The Ignites article, by Beagan Wilcox Volz, recaps other recent Prime to "Govie" changes by John Hancock, Cavanal Hill, Prudential, SunAmerica, Thrivent, and TIAA-CREF, which we'd originally reported in our Dec. 22 News, "More Funds Jump on Prime to Govt Conversion Bandwagon; Mergers. Including the Voya conversions, we now count about $264 billion in Prime to Govt fund conversions, with about $173 billion, or 65%, already converted. (Note: On Jan. 4, 2016, another $18.1 billion will convert to Government. These BlackRock fund conversions include the BBIF Money Fund, BIF Money Fund, FFI Institutional, FFI Premier, and FFI Select, Ready Assets, and Retirement Reserves.)

The Ignites pieces explains, "The fund firms that recently disclosed conversions don't have as many "moving parts" in their money fund lineups as larger ones, and this gave them more time to make decisions regarding product changes related to the SEC's reforms, says Peter Crane, CEO of Crane Data. In addition, most of the funds that are being converted exist mainly as a convenience for clients, who use them as they move between products within a manager's broader lineup, rather than as a strategic part of their portfolios, he says."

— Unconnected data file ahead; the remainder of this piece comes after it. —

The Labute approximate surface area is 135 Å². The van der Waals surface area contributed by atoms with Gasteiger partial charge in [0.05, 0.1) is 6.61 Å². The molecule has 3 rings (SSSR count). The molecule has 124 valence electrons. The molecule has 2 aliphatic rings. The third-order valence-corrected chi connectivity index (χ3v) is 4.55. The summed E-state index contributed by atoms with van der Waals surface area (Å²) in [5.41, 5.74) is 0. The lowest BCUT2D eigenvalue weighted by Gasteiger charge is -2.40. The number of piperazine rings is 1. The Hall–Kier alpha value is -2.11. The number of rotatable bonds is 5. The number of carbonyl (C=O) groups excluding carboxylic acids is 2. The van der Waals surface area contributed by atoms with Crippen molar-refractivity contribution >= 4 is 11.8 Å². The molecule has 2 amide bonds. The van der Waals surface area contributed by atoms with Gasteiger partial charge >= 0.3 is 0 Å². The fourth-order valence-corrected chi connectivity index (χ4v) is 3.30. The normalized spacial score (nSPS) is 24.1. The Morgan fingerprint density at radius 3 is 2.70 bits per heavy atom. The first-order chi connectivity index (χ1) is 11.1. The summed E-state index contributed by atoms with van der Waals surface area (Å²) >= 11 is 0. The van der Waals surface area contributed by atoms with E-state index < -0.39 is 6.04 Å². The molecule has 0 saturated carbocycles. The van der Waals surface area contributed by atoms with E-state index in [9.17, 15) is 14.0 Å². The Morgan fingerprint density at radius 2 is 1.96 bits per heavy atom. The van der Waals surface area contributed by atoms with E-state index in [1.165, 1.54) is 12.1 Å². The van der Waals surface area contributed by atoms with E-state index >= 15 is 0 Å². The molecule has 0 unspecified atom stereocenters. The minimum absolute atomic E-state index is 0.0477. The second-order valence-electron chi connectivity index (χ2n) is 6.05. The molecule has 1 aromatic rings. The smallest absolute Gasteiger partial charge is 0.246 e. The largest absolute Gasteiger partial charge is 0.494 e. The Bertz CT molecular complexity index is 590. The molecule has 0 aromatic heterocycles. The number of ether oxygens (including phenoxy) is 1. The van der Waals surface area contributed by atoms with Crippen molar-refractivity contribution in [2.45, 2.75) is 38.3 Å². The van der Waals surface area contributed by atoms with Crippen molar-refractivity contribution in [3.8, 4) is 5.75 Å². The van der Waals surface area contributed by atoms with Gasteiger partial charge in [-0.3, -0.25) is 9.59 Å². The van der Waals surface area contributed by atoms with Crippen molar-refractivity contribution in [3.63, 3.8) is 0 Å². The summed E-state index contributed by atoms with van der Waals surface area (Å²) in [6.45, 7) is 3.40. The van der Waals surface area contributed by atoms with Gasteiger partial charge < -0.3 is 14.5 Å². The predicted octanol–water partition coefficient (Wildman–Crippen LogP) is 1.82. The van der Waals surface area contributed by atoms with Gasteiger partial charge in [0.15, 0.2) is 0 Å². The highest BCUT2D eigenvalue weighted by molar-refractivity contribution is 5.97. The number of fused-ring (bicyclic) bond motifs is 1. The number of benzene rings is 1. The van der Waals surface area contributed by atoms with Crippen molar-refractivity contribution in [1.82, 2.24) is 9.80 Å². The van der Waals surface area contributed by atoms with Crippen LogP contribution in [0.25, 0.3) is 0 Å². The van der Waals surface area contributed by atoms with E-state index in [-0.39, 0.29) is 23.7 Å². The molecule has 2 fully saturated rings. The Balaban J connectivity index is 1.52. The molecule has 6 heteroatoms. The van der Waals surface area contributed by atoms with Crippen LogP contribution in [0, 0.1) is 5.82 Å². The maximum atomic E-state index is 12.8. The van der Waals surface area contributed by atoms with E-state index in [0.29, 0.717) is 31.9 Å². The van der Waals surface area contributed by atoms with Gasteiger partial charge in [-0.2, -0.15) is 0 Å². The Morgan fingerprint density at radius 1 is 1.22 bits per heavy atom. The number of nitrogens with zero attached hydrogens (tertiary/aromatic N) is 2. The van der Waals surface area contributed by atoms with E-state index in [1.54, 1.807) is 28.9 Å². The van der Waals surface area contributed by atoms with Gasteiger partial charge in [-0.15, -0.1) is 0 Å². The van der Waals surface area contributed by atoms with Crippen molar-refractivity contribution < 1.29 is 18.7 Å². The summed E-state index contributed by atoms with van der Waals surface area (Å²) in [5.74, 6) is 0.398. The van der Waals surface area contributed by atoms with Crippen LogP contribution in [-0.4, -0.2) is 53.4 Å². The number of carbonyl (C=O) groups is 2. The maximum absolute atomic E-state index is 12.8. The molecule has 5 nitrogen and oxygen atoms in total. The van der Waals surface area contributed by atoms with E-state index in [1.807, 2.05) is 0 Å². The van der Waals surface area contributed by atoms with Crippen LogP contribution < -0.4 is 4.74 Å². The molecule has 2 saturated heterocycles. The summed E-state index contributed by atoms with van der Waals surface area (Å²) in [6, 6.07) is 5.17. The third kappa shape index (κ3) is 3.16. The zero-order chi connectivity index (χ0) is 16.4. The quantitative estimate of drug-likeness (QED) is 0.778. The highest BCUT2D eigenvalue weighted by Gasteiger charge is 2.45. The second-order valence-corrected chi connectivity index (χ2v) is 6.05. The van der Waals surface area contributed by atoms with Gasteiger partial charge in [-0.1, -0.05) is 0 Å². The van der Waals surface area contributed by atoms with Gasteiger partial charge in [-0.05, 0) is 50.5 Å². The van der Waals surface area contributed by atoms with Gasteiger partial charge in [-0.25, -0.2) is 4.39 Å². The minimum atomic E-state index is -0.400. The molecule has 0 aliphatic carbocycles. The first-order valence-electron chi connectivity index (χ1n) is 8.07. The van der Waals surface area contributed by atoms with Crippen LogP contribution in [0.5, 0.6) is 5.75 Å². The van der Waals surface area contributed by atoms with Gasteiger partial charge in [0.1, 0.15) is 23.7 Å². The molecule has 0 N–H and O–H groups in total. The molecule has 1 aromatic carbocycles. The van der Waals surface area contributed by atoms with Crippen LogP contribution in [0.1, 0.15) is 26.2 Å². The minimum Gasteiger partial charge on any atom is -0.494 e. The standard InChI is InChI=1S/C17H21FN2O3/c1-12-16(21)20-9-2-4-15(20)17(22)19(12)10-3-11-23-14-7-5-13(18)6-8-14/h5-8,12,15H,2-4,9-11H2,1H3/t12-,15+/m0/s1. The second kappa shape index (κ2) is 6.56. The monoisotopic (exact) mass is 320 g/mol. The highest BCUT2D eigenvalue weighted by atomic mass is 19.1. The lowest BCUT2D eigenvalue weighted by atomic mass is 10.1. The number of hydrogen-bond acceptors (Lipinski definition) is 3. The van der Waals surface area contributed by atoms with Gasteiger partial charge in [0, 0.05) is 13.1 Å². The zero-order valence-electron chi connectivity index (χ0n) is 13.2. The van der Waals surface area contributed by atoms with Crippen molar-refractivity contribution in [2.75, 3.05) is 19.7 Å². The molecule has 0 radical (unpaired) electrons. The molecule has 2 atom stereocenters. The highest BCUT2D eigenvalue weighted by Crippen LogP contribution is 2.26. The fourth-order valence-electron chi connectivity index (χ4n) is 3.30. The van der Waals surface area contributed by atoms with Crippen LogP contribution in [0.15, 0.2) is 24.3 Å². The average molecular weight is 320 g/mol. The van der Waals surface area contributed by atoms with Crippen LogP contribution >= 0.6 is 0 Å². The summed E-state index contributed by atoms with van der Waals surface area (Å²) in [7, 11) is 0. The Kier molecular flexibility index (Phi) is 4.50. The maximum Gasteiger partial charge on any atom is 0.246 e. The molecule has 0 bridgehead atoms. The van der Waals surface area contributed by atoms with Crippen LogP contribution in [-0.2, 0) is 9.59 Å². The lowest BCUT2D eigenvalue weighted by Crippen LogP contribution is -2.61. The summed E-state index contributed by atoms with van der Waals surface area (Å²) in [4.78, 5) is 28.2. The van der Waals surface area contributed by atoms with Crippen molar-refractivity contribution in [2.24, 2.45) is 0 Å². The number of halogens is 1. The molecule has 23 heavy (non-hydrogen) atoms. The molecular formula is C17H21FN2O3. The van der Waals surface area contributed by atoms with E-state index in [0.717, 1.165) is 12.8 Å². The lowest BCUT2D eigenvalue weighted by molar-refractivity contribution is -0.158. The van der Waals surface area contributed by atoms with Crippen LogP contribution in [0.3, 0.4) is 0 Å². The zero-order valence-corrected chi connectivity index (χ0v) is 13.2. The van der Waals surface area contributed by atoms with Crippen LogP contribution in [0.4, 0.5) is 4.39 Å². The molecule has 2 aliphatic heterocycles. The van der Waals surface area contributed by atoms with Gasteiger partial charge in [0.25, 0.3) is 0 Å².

"Where convenience is king, the move to a government fund is a no-brainer," Crane told ignites, adding that government funds are also cheaper to manage than prime funds." The article continues, "Tightening Treasury supply may have factored into some firms' considerations of converting prime funds to government products. But when the Federal Reserve hiked interest rates on December 16, it also lifted the daily limit on its reverse repurchase program from about $300 billion to about $2 trillion, alleviating worries about supply, notes Crane."